0 71

Cited 0 times in

Delayed Intravenous Thrombolysis in Patients with Minor Stroke

Authors
 Yoo J.  ;  Sohn S.-I.  ;  Kim J.  ;  Ahn S.H.  ;  Lee K.  ;  Baek J.-H.  ;  Kim K.  ;  Hong J.-H.  ;  Koo J.  ;  Kim Y.D.  ;  Kwak J.  ;  Nam H.S.  ;  Heo J.H. 
Citation
 Cerebrovascular Diseases, Vol.46(1-2) : 52-58, 2018 
Journal Title
 Cerebrovascular Diseases 
ISSN
 1015-9770 
Issue Date
2018
Keywords
Acute stroke therapy ; Emergency department ; Ischemic stroke ; Quality assessment ; Thrombolysis ; Tissue plasminogen activator
Abstract
BACKGROUND: The actions and responses of the hospital personnel during acute stroke care in the emergency department (ED) may differ according to the severity of a patient's stroke symptoms. We investigated whether the time from arrival at ED to various care steps differed between patients with minor and non-minor stroke who were treated with intravenous tissue plasminogen activator (IV tPA). METHODS: We included consecutive patients who received IV tPA during a 1.5 year-period in 5 hospitals. Minor stroke was defined as a National Institutes of Health Stroke Scale (NIHSS) score < 5. We compared various intervals from arrival at the ED to treatment between patients with minor stroke and those with non-minor stroke (NIHSS score ≥5). Delayed treatment was defined as a door-to-needle time > 40 min. RESULTS: During the study period, 356 patients received IV tPA treatment. The median door-to-needle time was significantly longer in the minor stroke group than it was in the non-minor stroke group (43 min [interquartile range [IQR] 35.5-55.5] vs. 37 min [IQR 30-46], p < 0.001). The minor stroke group had a significantly longer door-to-notification time (7 min [IQR 4.5-12] vs. 5 min [IQR 3-8], p < 0.001) and door-to-imaging time (20 min [IQR 15-26.5] vs. 16 min [IQR 11-21], p < 0.001) than did the non-minor stroke group. However, the imaging-to-needle time was not different between the groups. Multivariable analyses revealed that minor stroke was associated with delayed treatment (OR 2.54 [95% CI 1.52-4.30], p = 0.001). CONCLUSIONS: Our findings show that the door-to-needle time was longer in patients with minor stroke than it was in those with non-minor stroke, mainly owing to delayed action in the initial steps of neurology notification and imaging. Our findings suggest that some quality improvement initiatives are necessary for patients with suspected stroke with minor symptoms.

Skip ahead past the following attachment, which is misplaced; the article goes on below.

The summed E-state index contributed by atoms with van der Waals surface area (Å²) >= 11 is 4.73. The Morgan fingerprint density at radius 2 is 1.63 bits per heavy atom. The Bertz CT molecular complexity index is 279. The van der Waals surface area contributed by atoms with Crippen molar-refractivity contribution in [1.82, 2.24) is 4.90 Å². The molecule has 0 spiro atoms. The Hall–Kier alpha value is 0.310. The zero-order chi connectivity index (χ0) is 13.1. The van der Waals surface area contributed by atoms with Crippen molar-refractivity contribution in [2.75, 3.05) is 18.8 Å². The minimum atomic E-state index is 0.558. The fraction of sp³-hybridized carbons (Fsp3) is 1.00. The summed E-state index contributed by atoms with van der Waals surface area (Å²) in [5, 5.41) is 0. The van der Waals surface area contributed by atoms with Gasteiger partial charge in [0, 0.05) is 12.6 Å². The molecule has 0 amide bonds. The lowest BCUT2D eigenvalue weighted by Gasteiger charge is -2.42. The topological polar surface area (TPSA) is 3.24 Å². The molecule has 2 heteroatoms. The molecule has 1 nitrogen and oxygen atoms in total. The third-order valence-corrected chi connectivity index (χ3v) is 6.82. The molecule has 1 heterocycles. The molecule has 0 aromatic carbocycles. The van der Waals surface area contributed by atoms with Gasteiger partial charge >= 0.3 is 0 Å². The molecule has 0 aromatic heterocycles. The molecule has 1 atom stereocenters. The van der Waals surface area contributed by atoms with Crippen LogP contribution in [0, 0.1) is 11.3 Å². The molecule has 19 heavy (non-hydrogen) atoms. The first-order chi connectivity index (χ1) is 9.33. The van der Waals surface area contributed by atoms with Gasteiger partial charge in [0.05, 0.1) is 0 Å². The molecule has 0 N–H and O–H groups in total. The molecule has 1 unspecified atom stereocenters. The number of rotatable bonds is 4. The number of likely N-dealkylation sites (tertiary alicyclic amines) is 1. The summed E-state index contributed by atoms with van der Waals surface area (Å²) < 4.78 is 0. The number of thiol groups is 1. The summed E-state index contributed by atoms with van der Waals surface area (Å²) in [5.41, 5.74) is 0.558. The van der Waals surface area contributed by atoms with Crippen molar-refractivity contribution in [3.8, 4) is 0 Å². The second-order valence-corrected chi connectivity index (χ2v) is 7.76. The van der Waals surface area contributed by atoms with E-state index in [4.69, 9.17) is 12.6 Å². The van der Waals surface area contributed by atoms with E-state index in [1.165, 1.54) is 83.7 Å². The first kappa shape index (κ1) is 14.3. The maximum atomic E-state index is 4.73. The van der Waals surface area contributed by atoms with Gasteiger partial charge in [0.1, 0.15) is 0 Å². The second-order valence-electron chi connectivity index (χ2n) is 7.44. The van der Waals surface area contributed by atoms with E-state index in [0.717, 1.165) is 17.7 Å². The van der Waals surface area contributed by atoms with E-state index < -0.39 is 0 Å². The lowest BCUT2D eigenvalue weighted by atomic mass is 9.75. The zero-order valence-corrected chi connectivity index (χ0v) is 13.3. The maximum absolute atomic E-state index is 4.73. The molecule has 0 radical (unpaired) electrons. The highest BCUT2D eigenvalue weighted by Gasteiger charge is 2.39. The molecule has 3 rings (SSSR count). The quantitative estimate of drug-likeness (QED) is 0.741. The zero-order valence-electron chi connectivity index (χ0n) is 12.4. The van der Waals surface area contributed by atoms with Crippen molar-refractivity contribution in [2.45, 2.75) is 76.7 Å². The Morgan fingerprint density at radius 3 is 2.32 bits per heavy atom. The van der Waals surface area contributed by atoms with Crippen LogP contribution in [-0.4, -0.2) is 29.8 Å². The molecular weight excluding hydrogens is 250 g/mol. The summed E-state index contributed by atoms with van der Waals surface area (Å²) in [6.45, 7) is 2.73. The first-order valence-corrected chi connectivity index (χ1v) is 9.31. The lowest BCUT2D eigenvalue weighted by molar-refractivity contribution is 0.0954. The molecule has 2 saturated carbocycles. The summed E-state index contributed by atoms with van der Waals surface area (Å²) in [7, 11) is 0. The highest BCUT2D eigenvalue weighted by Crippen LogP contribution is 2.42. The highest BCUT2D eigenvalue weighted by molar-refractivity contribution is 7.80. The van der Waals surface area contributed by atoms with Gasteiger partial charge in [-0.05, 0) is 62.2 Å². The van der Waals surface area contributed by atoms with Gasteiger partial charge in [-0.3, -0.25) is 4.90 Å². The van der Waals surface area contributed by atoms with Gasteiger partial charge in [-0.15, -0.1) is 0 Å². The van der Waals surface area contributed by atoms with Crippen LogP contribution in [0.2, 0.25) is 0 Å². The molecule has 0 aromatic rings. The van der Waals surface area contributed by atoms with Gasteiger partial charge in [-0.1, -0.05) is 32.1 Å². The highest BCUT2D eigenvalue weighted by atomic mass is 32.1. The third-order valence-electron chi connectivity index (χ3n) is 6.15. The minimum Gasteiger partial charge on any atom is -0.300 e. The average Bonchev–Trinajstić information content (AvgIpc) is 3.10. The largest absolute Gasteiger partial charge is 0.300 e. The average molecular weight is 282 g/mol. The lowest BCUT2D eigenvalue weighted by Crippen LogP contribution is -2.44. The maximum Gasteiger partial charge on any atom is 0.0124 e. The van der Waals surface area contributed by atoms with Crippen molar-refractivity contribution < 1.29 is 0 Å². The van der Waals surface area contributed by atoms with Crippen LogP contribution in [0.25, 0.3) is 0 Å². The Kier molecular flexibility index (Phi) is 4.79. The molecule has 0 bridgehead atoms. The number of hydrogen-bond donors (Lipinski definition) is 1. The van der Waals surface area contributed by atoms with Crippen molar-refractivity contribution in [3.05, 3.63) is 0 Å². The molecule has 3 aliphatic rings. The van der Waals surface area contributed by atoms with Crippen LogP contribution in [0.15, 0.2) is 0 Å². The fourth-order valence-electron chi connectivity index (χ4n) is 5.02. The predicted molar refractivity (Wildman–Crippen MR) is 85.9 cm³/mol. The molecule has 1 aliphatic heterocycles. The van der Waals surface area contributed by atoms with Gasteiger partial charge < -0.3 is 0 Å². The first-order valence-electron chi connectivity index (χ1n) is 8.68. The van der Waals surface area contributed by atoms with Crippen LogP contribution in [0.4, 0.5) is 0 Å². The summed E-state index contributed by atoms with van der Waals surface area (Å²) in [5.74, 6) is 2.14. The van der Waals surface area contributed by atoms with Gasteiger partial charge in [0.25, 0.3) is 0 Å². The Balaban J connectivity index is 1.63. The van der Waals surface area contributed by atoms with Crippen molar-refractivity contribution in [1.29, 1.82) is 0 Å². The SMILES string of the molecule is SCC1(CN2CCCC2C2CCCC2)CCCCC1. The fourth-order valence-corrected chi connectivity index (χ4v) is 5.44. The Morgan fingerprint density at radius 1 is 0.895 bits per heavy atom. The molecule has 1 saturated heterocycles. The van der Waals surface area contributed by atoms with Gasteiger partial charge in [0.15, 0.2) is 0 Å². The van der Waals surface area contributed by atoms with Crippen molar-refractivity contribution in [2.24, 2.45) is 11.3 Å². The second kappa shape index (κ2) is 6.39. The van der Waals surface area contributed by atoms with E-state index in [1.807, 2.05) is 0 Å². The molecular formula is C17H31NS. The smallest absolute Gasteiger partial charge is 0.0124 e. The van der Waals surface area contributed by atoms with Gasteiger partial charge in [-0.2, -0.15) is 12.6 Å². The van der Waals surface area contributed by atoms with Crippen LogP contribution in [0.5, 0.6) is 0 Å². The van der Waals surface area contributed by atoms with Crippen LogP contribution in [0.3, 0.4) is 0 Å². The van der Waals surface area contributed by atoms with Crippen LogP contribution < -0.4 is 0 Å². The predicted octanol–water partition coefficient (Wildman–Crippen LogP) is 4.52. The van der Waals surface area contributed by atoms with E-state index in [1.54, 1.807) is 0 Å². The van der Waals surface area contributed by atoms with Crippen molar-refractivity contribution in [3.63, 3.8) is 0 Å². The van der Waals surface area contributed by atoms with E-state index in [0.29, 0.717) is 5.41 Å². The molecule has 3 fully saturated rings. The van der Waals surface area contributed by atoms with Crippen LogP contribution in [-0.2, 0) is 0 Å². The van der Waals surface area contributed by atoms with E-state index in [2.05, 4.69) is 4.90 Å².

Full Text
https://www.karger.com/Article/FullText/492123
DOI
10.1159/000492123
Appears in Collections:
1. College of Medicine (의과대학) > Dept. of Neurology (신경과학교실) > 1. Journal Papers
Yonsei Authors
김경섭(Kim, Kyoung Sub)
김영대(Kim, Young Dae) ORCID logo https://orcid.org/0000-0001-5750-2616
남효석(Nam, Hyo Suk) ORCID logo https://orcid.org/0000-0002-4415-3995
유준상(Yoo, Joon Sang)
허지회(Heo, Ji Hoe) ORCID logo https://orcid.org/0000-0001-9898-3321
Export
RIS (EndNote)
XLS (Excel)
XML
URI
https://ir.ymlib.yonsei.ac.kr/handle/22282913/163196
사서에게 알리기
  feedback

qrcode

Items in DSpace are protected by copyright, with all rights reserved, unless otherwise indicated.

Browse